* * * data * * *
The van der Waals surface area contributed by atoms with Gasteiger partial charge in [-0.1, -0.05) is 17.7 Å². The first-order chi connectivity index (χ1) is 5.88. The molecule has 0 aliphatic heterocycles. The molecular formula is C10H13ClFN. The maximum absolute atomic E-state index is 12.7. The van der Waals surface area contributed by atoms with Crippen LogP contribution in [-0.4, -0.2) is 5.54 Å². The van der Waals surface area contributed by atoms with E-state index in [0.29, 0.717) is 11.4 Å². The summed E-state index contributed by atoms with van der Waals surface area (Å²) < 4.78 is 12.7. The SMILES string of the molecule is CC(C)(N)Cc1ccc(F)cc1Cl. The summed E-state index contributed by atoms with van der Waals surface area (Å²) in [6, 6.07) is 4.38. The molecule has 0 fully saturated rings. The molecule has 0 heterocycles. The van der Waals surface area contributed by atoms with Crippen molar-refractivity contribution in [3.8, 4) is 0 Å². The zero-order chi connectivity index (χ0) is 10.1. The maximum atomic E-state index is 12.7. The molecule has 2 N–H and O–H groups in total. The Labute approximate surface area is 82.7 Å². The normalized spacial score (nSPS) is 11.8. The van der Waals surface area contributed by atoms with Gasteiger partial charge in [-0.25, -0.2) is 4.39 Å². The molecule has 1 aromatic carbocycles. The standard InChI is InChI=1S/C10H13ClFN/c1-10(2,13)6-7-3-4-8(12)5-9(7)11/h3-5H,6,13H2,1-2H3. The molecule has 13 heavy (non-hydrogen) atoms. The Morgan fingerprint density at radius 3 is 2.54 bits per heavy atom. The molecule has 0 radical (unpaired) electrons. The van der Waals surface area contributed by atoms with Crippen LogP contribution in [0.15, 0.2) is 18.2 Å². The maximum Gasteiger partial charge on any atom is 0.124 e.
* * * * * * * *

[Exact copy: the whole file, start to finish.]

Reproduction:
The van der Waals surface area contributed by atoms with Gasteiger partial charge in [-0.1, -0.05) is 17.7 Å². The first-order chi connectivity index (χ1) is 5.88. The molecule has 0 aliphatic heterocycles. The molecular formula is C10H13ClFN. The maximum absolute atomic E-state index is 12.7. The van der Waals surface area contributed by atoms with Crippen LogP contribution in [-0.4, -0.2) is 5.54 Å². The van der Waals surface area contributed by atoms with E-state index in [0.29, 0.717) is 11.4 Å². The summed E-state index contributed by atoms with van der Waals surface area (Å²) < 4.78 is 12.7. The SMILES string of the molecule is CC(C)(N)Cc1ccc(F)cc1Cl. The summed E-state index contributed by atoms with van der Waals surface area (Å²) in [6, 6.07) is 4.38. The molecule has 0 fully saturated rings. The molecule has 0 heterocycles. The van der Waals surface area contributed by atoms with Crippen molar-refractivity contribution in [3.8, 4) is 0 Å². The zero-order chi connectivity index (χ0) is 10.1. The maximum atomic E-state index is 12.7. The molecule has 2 N–H and O–H groups in total. The Labute approximate surface area is 82.7 Å². The normalized spacial score (nSPS) is 11.8. The van der Waals surface area contributed by atoms with Gasteiger partial charge in [-0.25, -0.2) is 4.39 Å². The molecule has 1 aromatic carbocycles. The standard InChI is InChI=1S/C10H13ClFN/c1-10(2,13)6-7-3-4-8(12)5-9(7)11/h3-5H,6,13H2,1-2H3. The molecule has 13 heavy (non-hydrogen) atoms. The Morgan fingerprint density at radius 3 is 2.54 bits per heavy atom. The molecule has 0 radical (unpaired) electrons. The van der Waals surface area contributed by atoms with Crippen LogP contribution in [0.15, 0.2) is 18.2 Å². The maximum Gasteiger partial charge on any atom is 0.124 e.